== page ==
md,who would report. to tihe door- - Y soroll, W
keeper, generally a negro, that she Gaffney, Thu
was ''not at home.''' You will re- 8partanburg,
niember how the missionaries tn Unon Satur
pressed upoi us that 'truth' was Newberry, Ti
the cornerstone of Christianity. But Greenwood,
I disgress. . Abbeville, Thi
Now, these ''ealling cards"' could. Anderson, Fi
be mailed or sent ,by a servant just Wlballa, Sa
as well, for the visiting lady does not- -Pickenis, Mor
go in. She rides up to .the house in Greenvill'e, Ti
state, the' footman opens the door, 'Laurens; We<
reeives a card, delivers it to the ser- The committe
vant and they 'proceed to the next' will suit all a'
house on' the list which the driver right.
flock on Boyce Street is
Clothing, Dress Goods, Hats and 'Shoes.
Don't fail to visit their "New Store"
when in town, if you do you will do your
self an injustice. The store is better
lighted and much cooler than the old store
was. and we expect to make .it pay every
customer who comes to see us at our new
Embroideries, Laces, Ribbons, White
Goods, Persian Lawns, Fans, India Linens,
Hosiery, Corsets, Gloves. - Prices very low.
Men's Shirts, Collars and, Cuffs, Ties,
Oxfords and low Shoes. Men's 2-piece
Serge and gray Suits, Alpacas, Sicillian
and Serge Coats. Styles right and "prices
25 per cent. discount off of regular cash
prices on clothing for Men and Boys, and
all low Shoes and Slippers.
s Often at Our
it Will Pay You
the curious- part of Barbecue.
s that the party call- We will furnish a first class bar
>t know that the lady hecue at the residence of lr. D-E.
1, and there is conse- Ualfare, St rda l flth 1906
jection to the callernerS.Piiscuh.Tepbi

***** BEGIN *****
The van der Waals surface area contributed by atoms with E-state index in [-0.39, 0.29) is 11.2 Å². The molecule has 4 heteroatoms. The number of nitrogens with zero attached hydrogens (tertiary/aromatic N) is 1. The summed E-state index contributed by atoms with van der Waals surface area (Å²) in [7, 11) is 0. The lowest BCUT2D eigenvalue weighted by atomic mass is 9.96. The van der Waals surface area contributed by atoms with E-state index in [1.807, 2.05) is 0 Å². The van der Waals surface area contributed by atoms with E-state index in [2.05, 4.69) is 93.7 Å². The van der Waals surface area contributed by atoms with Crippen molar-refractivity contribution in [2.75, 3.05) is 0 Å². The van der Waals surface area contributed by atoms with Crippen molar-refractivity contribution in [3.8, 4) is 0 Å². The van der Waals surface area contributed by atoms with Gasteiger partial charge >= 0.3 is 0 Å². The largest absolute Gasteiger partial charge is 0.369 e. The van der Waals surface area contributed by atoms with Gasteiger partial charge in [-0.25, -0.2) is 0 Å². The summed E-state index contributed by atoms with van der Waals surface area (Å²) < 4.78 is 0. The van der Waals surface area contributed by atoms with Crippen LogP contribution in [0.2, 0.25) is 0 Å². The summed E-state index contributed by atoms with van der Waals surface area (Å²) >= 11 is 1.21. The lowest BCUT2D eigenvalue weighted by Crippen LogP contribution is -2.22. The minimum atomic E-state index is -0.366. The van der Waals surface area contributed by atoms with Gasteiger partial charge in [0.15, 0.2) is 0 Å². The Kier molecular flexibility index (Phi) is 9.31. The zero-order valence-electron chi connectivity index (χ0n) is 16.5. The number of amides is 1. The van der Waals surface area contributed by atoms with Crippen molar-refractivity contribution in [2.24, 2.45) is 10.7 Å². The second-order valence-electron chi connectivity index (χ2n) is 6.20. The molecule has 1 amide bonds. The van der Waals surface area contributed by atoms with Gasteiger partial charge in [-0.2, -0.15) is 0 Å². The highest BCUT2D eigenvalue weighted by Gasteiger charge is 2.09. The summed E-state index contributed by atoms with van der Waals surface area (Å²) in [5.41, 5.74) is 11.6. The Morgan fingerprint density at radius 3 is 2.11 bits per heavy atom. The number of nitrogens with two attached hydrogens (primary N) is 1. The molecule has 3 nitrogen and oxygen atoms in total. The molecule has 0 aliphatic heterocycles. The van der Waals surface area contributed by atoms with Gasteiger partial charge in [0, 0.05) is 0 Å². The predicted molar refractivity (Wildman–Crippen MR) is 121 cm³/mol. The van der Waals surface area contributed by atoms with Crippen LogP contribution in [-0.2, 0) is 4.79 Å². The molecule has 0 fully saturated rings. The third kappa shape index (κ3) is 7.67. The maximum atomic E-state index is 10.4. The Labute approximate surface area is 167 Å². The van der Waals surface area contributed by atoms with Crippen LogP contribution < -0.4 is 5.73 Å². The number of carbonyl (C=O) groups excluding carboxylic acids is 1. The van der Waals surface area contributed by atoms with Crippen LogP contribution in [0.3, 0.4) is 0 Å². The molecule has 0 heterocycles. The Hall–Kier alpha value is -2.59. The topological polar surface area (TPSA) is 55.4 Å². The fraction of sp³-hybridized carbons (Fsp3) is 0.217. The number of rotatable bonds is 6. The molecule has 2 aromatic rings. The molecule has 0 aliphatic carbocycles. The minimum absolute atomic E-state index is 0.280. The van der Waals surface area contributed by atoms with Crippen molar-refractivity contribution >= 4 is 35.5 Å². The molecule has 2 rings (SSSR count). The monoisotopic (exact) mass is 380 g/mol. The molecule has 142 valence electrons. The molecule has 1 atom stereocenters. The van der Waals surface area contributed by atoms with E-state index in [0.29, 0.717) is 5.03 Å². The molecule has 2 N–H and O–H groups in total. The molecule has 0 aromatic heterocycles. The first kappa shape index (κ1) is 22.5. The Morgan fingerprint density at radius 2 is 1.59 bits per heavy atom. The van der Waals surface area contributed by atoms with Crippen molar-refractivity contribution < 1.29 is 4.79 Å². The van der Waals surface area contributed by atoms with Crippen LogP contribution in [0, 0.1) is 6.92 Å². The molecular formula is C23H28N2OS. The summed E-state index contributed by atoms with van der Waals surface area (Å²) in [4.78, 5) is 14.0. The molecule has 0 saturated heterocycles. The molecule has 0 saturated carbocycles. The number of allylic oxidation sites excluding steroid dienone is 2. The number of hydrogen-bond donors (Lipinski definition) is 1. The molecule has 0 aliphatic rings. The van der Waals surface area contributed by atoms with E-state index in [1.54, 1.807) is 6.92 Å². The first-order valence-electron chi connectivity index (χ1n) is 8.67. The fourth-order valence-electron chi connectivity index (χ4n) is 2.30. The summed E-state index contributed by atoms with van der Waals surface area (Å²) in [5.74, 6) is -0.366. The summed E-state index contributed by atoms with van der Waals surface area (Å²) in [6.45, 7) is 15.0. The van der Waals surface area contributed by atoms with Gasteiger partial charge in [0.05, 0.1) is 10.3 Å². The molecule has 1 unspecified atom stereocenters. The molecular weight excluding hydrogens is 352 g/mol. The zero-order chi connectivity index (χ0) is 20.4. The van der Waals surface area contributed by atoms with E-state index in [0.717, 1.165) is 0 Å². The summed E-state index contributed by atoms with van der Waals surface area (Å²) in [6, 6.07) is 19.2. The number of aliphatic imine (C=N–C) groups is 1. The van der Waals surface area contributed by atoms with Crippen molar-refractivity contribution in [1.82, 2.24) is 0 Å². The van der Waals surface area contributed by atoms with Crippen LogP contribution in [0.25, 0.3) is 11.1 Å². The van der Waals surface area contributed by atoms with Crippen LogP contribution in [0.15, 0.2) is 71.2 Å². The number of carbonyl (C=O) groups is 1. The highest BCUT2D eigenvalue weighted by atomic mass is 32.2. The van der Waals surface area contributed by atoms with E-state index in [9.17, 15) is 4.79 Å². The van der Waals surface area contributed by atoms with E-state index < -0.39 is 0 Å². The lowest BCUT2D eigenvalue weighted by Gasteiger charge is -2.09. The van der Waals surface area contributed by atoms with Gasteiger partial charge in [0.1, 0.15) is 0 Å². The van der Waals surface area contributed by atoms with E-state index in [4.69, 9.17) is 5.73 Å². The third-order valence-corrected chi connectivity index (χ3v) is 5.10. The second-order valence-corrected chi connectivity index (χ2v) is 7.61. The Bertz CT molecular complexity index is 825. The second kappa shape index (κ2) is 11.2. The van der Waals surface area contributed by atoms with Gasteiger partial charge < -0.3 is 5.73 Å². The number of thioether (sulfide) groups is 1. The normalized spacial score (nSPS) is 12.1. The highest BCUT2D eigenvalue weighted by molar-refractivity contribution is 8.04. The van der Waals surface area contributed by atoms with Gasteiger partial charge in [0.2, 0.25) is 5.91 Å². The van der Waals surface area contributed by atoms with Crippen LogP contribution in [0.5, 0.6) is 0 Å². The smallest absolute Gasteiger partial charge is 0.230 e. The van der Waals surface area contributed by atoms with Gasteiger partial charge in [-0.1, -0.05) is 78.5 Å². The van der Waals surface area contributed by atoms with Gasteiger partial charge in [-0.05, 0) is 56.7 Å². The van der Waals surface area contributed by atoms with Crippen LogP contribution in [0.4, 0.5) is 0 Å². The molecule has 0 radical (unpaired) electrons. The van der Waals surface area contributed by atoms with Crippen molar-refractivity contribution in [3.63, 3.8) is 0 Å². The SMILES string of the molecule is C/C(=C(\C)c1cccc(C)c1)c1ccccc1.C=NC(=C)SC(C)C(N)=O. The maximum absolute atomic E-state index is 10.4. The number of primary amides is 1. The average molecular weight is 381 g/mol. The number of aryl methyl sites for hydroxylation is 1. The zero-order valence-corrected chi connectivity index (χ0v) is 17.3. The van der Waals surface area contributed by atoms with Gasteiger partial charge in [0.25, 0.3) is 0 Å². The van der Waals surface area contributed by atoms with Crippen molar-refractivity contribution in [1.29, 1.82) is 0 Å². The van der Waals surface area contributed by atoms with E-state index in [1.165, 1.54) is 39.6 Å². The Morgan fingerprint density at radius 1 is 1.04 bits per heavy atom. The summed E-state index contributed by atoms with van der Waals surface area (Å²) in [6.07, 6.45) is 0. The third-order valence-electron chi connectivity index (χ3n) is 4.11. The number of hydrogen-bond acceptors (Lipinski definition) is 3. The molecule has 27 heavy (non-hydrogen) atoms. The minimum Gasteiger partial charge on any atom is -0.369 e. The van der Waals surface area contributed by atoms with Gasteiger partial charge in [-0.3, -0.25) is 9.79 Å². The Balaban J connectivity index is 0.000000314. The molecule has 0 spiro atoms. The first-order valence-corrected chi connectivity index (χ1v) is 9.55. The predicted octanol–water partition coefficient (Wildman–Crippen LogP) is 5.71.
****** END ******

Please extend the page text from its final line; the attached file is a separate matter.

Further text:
to the trouble, but itiscrilyivtdoatednd~'
will fpecth aoyous casdts tor
becwtus n that (layne i.- E
nea_St_PhJip churc. Th public
n te anddaeswill NOTICt FINA joosTndTLesNto
ople Face to Face Ntc shrb ie htIwl
Themselves and maefnlstlmnintePo
:iate Their laeCutfrNwer ony n
apetitors. t- 0h(a fJn,10,a ur
ty 23.-The sub-cor-man- fimdaeyteefe p
State Executive corn-pltosdcorfoleesdim
adopted and prornul- sr sgada fsi sae
ving camnpaign itinor- Gog .Syet
irsda, Jue ~. Notice is hereby given that herel.
my e2.are iaws settlmento the Po
nday,ulybtefor nth orwner onwbery,
thsa,uy10 elling day ositiely forbiddenuar
madyJy1 n Snda eetl thediciner a
sdy,Jly12 ldu tore ad cfle. tr ims
or,FriayJuys1. ry asgrdia of unidstte
nday,July 6E G.EWerge S.aSyr.
isday, July 18.
Lay, Juy 2. SUNARBERAE.
trday, July 2. Woe viserb given t-cass bareu
',nea,Jl 2. afte the Fourt ofpplyn ato the obs
Wededay, July 20. servnce of DSuA. ll Coe one,.l
Phusday, July 2. coAll andlings osiey aobd dern
day, July . spnd Snay ea cpt a icne.a
saturday, July 28. Dtet . . Brownle,
lay, July 10.En.EWrt,My.
sday, July 1.oA. CTesrer.
1desday, ugu 18.
lsay, ugus 20.NOI.
auday, Auly 421.ois otgeWloghy ec
'uesday, Augus 724,wl.bt eoeldJn 5a
Wednesday, Augus '5.smerhtl.TefltrmoLi.
Purday, Auus 2. tloncleewlbgiSet1.
iay, ugus 27.umrwrka h olee tLu
sturday, Augus 28. 0'otgeo thm il.b foe
day, ugus 8. t 0yugwmnwonaeImd
~esay,Auust14.jae apllivatin fress barbecue
eoththe Fourth ofJuly Harsi
Johnlw'r u alU. eA. Crme.I
uesda, Juy 31